Garbarino, James. 1992. Children and Families in the Social Environment. 2nd ed. New York: Aldine Transaction.

Garfinkel, Irwin, Jennifer L. Hochschild, and Sara S. McLanahan, eds. 1996. Social Policies for Children. Washington, DC: The Brookings Institution.

Gillis, John R. 1997. A World of Their Own Making: Myth, Ritual, and the Quest for Family Values. New edition edition. Cambridge, MA: Harvard University Press.

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Gopnik, Alison. 2010. The Philosophical Baby: What Children’s Minds Tell Us About Truth, Love, and the Meaning of Life. Reprint edition. New York: Picador.

Gopnik, Alison and Andrew N. Meltzoff. 2000. The Scientist in the Crib: What Early Learning Tells Us About the Mind. Reprint edition. New York: William Morrow Paperbacks.

Goswami, Usha, ed. 2013. The Wiley-Blackwell Handbook of Childhood Cognitive Development. 2 edition. Malden, MA: Wiley-Blackwell.

Halfon, Neal and Miles Hochstein. 2002. “Life Course Health Development: An Integrated Framework for Developing Health, Policy, and Research.” The Milbank Quarterly 80(3):433–79.

Handel, Gerald, ed. 1988. Childhood Socialization. 1 edition. New York: Aldine Transaction.

Hays, Sharon. 1997. “The Ideology of Intensive Mothering: A Cultural Analysis of the Bestselling ‘Gurus’ of Appropriate Childrearing.” Pp. 286–315 in From Sociology to Cultural Studies, edited by Elizabeth Long. Blackwell Publishers.

Hecht, Tobias. 1998. At Home in the Street: Street Children of Northeast Brazil. Cambridge, UK: Cambridge University Press.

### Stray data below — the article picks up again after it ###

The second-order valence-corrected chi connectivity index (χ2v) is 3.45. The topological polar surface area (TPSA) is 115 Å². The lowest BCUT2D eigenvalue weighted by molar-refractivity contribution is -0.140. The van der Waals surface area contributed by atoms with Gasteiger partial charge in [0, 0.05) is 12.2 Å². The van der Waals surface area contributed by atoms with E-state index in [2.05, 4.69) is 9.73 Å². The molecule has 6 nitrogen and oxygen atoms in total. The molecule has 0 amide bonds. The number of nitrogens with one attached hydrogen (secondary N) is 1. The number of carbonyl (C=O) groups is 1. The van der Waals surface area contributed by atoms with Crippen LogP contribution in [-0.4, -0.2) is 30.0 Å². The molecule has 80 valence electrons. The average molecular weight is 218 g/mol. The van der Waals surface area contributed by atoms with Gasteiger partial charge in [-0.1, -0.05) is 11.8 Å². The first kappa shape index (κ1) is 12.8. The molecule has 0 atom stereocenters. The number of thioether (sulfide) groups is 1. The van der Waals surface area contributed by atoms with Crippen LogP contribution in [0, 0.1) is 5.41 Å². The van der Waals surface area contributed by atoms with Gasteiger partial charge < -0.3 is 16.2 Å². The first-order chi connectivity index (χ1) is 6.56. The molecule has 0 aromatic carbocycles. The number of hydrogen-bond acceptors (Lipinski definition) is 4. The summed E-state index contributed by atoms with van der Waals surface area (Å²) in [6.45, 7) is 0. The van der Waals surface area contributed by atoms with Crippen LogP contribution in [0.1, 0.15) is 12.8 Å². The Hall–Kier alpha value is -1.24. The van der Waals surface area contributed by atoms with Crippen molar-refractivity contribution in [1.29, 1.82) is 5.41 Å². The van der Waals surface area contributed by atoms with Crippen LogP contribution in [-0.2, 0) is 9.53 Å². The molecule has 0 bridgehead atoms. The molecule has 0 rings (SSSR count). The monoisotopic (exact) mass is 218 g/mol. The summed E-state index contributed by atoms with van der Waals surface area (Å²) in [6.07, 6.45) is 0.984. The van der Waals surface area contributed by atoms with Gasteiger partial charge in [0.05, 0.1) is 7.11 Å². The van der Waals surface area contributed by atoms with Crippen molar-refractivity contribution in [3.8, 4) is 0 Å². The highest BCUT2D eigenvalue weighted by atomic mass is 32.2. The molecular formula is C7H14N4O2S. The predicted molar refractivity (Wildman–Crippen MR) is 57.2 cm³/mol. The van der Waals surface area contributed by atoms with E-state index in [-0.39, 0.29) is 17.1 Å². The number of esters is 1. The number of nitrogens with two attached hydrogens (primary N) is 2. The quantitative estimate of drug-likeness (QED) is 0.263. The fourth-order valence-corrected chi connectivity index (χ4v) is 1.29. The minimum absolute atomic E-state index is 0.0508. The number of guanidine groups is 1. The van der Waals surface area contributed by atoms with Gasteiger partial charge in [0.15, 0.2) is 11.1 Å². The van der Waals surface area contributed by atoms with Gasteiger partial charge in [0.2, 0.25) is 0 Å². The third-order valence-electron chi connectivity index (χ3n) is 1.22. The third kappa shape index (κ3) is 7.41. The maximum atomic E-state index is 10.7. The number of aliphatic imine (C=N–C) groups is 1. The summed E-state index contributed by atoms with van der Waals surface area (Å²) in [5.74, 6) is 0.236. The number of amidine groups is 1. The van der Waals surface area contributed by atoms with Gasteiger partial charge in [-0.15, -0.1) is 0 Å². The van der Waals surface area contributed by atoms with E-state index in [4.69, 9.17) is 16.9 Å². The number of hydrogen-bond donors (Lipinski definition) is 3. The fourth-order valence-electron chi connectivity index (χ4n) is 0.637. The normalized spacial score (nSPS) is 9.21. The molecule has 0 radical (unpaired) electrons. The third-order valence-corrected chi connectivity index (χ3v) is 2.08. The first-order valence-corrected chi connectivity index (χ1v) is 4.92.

Heckman, James J. 2013. Giving Kids a Fair Chance. Cambridge, Mass: The MIT Press.

Hernandez, Donald J. 1997. “Child Development and the Social Demography of Childhood.” Child Development 68(1):149–69.

Heywood, Colin. 2004. A History of Childhood: Children and Childhood in the West from Medieval to Modern Times. Malden, MA: Blackwell Publishing.

Holloway, Sarah L. and Gill Valentine, eds. 2000. Children’s Geographies: Playing, Living, Learning. London and New York: Routledge.

Hovell, Mel et al. 1994. “Family Influences on Latino and Anglo Adolescents’ Sexual Behavior.” Journal of Marriage and Family56(4):973–86.

Igoa, Cristina. 1995. The Inner World of the Immigrant Child. 1st ed. Mahwah, NJ: Routledge.

James, Allison, Chris Jenks, and Alan Prout. 1998. Theorizing Childhood. Cambridge, UK: Polity Press.

James, Allison and Alan Prout, eds. 1990. “Constructing and Reconstructing Childhodd: Contemporary Issues in the Sociological Study of Childhood.” London: Falmer.

James, Allison and Alan Prout. 1995. “Hierarchy, Boundary and Agency: Toward a Theoretical Perspective on Childhood.” Sociologial Studies of Children (7):77–99.

Jenkins, Henry, ed. 1998. The Children’s Culture Reader. New York: New York University Press.

Jenks, Chris. 1982. The Sociology of Childhood: Essential Readings. London: Batsford Academic and Educational.

Jenks, Chris. 2015. Childhood. 2nd ed. London: Routledge.

Johansson, S. Ryan. 1987. “Centuries of Childhood/Centuries of Parenting: Philippe Aries and the Modernization of Privileged Infancy.” Journal of Family History (12):343–65.

Jones, Rachel K. and April Brayfield. 1997. “Life’s Greatest Joy?: European Atittudes Toward the Centrality of Children.” Social Forces 75(4):1239–70.

Karmiloff-Smith, A. 1998. “Development Itself Is the Key to Understanding Developmental Disorders.” Trends in Cognitive Sciences 2(10):389–98.

Kenny, Lorraine Delia. 2000. Daughters of Suburbia. New Brunswick, NJ: Rutgers University Press.